I’ve tried making a DIY solar air heater such as this before with less than optimal results… yeah, I screwed it up. 🙁 I’m sure I could do better in the future but, if you’re not the DIY type, you might really like the fact that these folks have built what looks to be a quality solar air heater. Better yet, installation looks fairly straightforward too. The only problem I see is that I can’t find the darn solar air heaters on their website! I was really just curious about the price, maybe you’ll have better luck than I did. Here’s the installation video…
You only need to watch the first minute or two of this video to get the idea; Personally, I’ve never had trouble splitting kindling with a small ax and, honestly, I see myself more likely to smash my finger with the mallet when I’m cold and not paying attention! Regardless, this idea may prove useful for some folks out there. Here’s the video…
I really like this guy. He’s soft spoken but brings plenty of useful wilderness advice in each and every video. This time he gives dozens of tips and tricks about camping in the cold, mostly regarding staying warm inside his tent. Though a lengthy video it’s a good one to take the time to watch through if you have any interesting in cold weather camping…
It never occurred to me to use this simple idea to help keep my feet warm in the winter cold. For about a $1 you can add some much needed insulation to all of your winter boots and shoes. Skip to about the 0:35 mark to get to the *trick* he suggests…
Since it’s been much colder around the Pacific Northwest than it should be for this time of year it got me to thinking about several of the troubles that we could face during an emergency situation due specifically to the winter cold. Though I’m sure this list isn’t exhaustive it will get you started to think about what you might face if/when the many services we rely upon cease to run. In no particular order (except the first one) here’s my thoughts:
- Keeping warm can kill you! For those that are accustomed to heating a home with a wood stove, for instance, this shouldn’t be much of a problem but for the rest of us that rely on central HVAC to heat the house we could do dumb things such as burning stuff inside the house or using appliances improperly and without ventilation to keep warm. Doing so could start a house fire or result in carbon monoxide build up… both of which are bad for your health and general ability to stay alive. 😉
- Water storage will freeze. This includes water stored in disposable bottles as well as water in large barrels if kept anywhere that can get below freezing for extended periods of time, especially outside and in a vehicle. If you do keep water anywhere it can freeze then ensure it’s never more than about 90% full as water will expand when it freezes and burst the container. Moreover, you’ll find that melting a now large block of ice for drinking water is rather difficult to do inside of a container and the larger the container the worse it is. The best plan of action is to keep your water supplies from freezing in the first place.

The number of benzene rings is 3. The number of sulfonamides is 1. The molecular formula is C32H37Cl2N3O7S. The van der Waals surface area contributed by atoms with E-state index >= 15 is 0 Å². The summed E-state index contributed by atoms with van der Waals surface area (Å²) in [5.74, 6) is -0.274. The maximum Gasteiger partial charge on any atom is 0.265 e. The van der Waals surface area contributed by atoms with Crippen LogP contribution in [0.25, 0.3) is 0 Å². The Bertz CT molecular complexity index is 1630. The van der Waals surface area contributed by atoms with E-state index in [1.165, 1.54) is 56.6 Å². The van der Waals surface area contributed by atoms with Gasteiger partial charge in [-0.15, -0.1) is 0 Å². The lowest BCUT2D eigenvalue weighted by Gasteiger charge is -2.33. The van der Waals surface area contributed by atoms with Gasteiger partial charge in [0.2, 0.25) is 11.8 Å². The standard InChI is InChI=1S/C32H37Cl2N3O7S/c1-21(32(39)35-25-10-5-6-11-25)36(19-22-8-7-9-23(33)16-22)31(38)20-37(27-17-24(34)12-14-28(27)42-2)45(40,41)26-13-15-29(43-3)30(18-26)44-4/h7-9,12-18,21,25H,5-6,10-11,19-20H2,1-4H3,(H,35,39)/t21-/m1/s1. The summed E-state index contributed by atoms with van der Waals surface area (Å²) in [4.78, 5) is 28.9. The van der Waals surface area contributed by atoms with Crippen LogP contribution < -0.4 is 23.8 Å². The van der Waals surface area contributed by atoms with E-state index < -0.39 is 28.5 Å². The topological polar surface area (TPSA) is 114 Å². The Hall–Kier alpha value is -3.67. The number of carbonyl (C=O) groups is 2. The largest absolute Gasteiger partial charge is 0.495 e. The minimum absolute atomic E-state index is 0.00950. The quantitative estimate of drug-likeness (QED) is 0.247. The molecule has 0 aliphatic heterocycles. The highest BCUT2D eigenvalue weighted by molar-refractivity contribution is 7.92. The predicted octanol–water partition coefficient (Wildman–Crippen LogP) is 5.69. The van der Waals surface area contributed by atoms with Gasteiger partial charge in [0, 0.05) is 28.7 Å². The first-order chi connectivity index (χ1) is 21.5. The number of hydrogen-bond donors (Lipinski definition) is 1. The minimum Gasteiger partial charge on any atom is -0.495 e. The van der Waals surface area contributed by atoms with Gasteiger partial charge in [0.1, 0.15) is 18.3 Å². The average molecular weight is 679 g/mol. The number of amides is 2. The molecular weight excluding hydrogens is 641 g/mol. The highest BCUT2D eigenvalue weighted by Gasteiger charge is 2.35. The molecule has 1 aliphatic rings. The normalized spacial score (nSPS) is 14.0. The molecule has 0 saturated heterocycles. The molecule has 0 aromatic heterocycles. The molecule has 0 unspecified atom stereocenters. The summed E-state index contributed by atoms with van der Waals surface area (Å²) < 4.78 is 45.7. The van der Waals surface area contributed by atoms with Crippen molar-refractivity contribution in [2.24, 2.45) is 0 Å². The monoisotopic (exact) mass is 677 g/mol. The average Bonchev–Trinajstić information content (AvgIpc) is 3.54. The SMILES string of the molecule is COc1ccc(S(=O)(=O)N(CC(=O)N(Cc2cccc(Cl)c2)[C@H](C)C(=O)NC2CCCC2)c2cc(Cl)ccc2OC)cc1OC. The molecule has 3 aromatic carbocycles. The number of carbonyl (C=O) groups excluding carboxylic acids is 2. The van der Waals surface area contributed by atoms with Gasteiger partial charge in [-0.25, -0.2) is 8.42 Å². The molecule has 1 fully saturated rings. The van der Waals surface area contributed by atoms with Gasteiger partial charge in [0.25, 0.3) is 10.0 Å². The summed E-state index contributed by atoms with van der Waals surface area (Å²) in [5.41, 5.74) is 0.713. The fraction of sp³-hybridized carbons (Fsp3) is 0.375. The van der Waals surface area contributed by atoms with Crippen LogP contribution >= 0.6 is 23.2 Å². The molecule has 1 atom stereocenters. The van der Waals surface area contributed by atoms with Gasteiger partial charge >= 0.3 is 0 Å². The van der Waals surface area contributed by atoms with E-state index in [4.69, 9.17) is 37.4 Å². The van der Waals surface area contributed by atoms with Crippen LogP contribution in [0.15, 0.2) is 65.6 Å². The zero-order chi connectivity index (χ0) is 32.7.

- Fuel lines may freeze. Though not usually a problem for most people except those at higher latitudes frozen fuel lines can be trouble for car engines and equipment you expect to rely upon during an emergency, including generators and other small equipment.
- Hardened/frozen ground makes digging difficult. This particular problem is concerning for many reasons, including not being able to plant crops (though a greenhouse or hoop house can help) but also with things like being able to dig a hole to bury fecal waste–a much bigger problem than most realize–and even for burying survival caches. If you own your property it may be wise to have some holes pre-dug for sanitation and to bury caches before the ground freezes.
- Water may be difficult or impossible to procure. One of the suggested ways to get water is with a rooftop rainwater catchment. I plan to do so and since it rarely snows here that should work but what about those who live where it regularly snows? I’d suggest it’s rather difficult to procure rooftop rainwater from snow, at least until it melts which could be a long, long time. Similarly, many small nearby streams are likely to freeze. Even if a stream is big enough to NOT freeze it may be rather dangerous or difficult to get to the water. My advice: have plenty of water stored and work early on in an emergency to procure more water.
- Food stores may freeze or worse. Depending on what you choose to store you may find that a variety of foods including canned goods, for instance, have frozen solid; this makes them rather difficult to cook. 😉 You may also find that foods in your refrigerator have actually warmed up despite cold temps in the house! Yes, you will still need to run your refrigerator or choose to move these foods (perhaps into a portable cooler and outside) to take advantage of the winter cold. Be aware that doing so will eventually cause these items to freeze as well, be it things you want to stay frozen such as meats from the freezer to things you don’t want to freeze such as milk and cheese.
- Solar powered items will be less efficient, perhaps even useless. When the sun is lower in the sky you get less energy out of it, especially at higher latitudes. You may find that things like solar ovens are nearly useless in the winter; that said, I have used my Sun Oven in the winter in the Midwest to some extent but have yet to try it here in the Pacific Northwest. Other items like a camp shower may take much longer to heat up. Moreover, solar panels will be less efficient and, therefore, take longer to charge batteries. Speaking of which, most anything that relies on batter power may be less efficient too.